# C++ Tutorial III – Using Simple Mathematics

To understand it better, you should first be familiar with everyday C++ Math Functions. In the following tutorial, look over the following 5 examples and look at how the code changes. We’ll look at Addition, Subtraction, Multiplication, and Division.

*The Math is bolded while the rest is in regular font

#include </p>

using namespace std;

int main()

{

int x;

int y;

cout<<“Have You Ever Wanted to Add 2 Numbers? Of course! You can do that right here! Enter your first number!”;

cin>> x;

cin>> y;

cout<<“The sum of the two numbers is ” << x+y;

system(“pause”);

return 0;

}

</td> </tr> </tbody> </table> </td> </tr> </tbody> </table>

Pretty easy, huh? All you really need to know is how to place a variable within the quotations. But that isn’t too hard is it?

SUBTRACTION

Our next function is subtraction and it is not any more difficult. If you must see what the code looks like, look below. Notice that you show the variables the same way you do with addition but you take out the addition sign and place a subtraction sign.

#include using namespace std; </p>

int main()

{

int x;

int y;

cout<<“Have You Ever Wanted to subtract 2 Numbers? Of course! You can do that right here! Enter your first number!”;

cin>> x;

cin>> y;

cout<<“The difference of the two numbers is ” << x-y;

system(“pause”);

return 0;

}</td> </tr> </tbody> </table>

Not hard at all. In fact, multiplication and division are practically the EXACT SAME. Just change the sign. Look below for an example of each.

MULTIPLICATION

#include using namespace std; </p>

int main()

{

int x;

int y;

cout<<“Have You Ever Wanted to Multiply 2 Numbers? Of course! You can do that right here! Enter your first number!”;

cin>> x;

cin>> y;

cout<<“The product of the two numbers is ” << x*y;

system(“pause”);

return 0;

}</td> </tr> </tbody> </table>

DIVISION

#include using namespace std; </p>

int main()

{

int x;

int y;

cout<<“Have You Ever Wanted to Divide 2 Numbers? Of course! You can do that right here! Enter your dividend number!”;

cin>> x;

cin>> y;

cout<<“The quotient of the two numbers is ” << x/y;

system(“pause”);

return 0;

}</td> </tr> </tbody> </table>

THE CALCULATOR

Now I think you’re ready to see what happens when everything is laced together. Our good friend iPodnerd wrote the following program for a class he taught and was gracious enough to let us use the code. Here is the following code for a simple calculator.

 #include using namespace std;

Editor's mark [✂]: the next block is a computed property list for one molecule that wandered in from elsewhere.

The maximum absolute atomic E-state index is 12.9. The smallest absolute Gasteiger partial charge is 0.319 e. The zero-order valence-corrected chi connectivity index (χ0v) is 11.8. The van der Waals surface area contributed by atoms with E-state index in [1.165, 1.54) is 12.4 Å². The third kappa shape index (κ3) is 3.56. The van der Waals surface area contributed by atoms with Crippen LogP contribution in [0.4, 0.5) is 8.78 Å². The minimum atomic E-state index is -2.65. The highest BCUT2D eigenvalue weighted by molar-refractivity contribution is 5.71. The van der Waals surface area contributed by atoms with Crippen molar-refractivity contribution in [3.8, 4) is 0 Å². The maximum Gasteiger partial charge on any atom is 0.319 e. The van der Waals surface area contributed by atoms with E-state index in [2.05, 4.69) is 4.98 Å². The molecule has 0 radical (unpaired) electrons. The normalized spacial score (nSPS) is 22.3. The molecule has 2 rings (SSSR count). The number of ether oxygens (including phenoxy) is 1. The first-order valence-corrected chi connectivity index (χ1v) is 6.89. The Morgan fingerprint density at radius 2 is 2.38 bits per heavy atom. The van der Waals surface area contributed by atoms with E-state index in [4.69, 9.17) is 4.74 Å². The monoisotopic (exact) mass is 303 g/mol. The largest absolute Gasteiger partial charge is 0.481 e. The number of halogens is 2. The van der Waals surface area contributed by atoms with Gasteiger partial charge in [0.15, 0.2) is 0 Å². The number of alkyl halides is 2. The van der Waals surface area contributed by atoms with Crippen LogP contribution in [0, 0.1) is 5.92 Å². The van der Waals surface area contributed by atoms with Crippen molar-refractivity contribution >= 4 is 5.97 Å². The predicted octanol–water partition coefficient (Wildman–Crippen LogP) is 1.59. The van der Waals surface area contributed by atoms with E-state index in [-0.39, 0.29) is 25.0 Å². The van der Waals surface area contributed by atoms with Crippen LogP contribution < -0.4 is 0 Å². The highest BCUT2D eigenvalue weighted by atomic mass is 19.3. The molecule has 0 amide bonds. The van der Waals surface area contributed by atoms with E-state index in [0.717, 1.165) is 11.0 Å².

int main() { int choice; float first; float second; char quit = ‘n’; cout << “Welcome to The Calculator” << endl; while(quit == ‘n’) { cout << endl << “Type:\n” “‘1’ If you would like to add two numbers together\n” “‘2’ If you would like to subtract one number from another\n” “‘3’ If you would like to multiply two numbers together\n” “‘4’ If you would like to divide one number by another” << endl; cin >> choice; if(choice == 1) { cout << “\nType the first number in the equation: “; cin >> first; cout << endl << “Type the second number in the equation: “; cin >> second; cout << “The sum of ” << first << ” and ” << second << ” is ” << first+second; cout << “, do you want to quit? (y/n): “; cin >> quit; } if(choice == 2) { cout << “\nType the first number in the equation (the one to be subtracted from): “; cin >> first; cout << endl << “Type the second number in the equation (the one to subtract): “; cin >> second; cout << “The difference of ” << first << ” and ” << second << ” is ” << first-second; cout << “, do you want to quit? (y/n): “; cin >> quit; } if(choice == 3) { cout << “\nType the first number in the equation: “; cin >> first; cout << endl << “Type the second number in the equation : “; cin >> second; cout << “The product of ” << first << ” and ” << second << ” is ” << first*second; cout << “, do you want to quit? (y/n): “; cin >> quit; } if(choice == 4) { cout << “\nType the first number in the equation (the dividend): “; cin >> first; cout << endl << “Type the second number in the equation (the divisor): “; cin >> second; cout << “The quotient of ” << first << ” and ” << second << ” is ” << first/second; cout << “, do you want to quit? (y/n): “; cin >> quit; } } system(“pause”) return 0; } This may have come across as intimidating but it uses simple functions. Look at it carefully and notice the following two points as you scan the code: At the beginning of the entire program, everything look standard, right?  iPodnerd defined all of the variables and all that happiness. But he used floats instead of integers! What the [email protected]#\$ is a float, you ask. Well, a float is another way of looking at integers. If you have trouble understanding floats, refer to this tutorial. The rest of the code is just like the addition, subtraction, multiplication, and division segments, but all in one. He reuses the same variable to make the code more concise and easier to follow. That wasn’t so hard was it? Of course not! Next time, we’ll show you other C++ Math functions. And remember the following: Addition uses “+” when adding numbers Subtraction uses “-” when subtracting numbers Multiplication uses “*” when multiplying numbers Division uses “/” when dividing numbers Happy trails!

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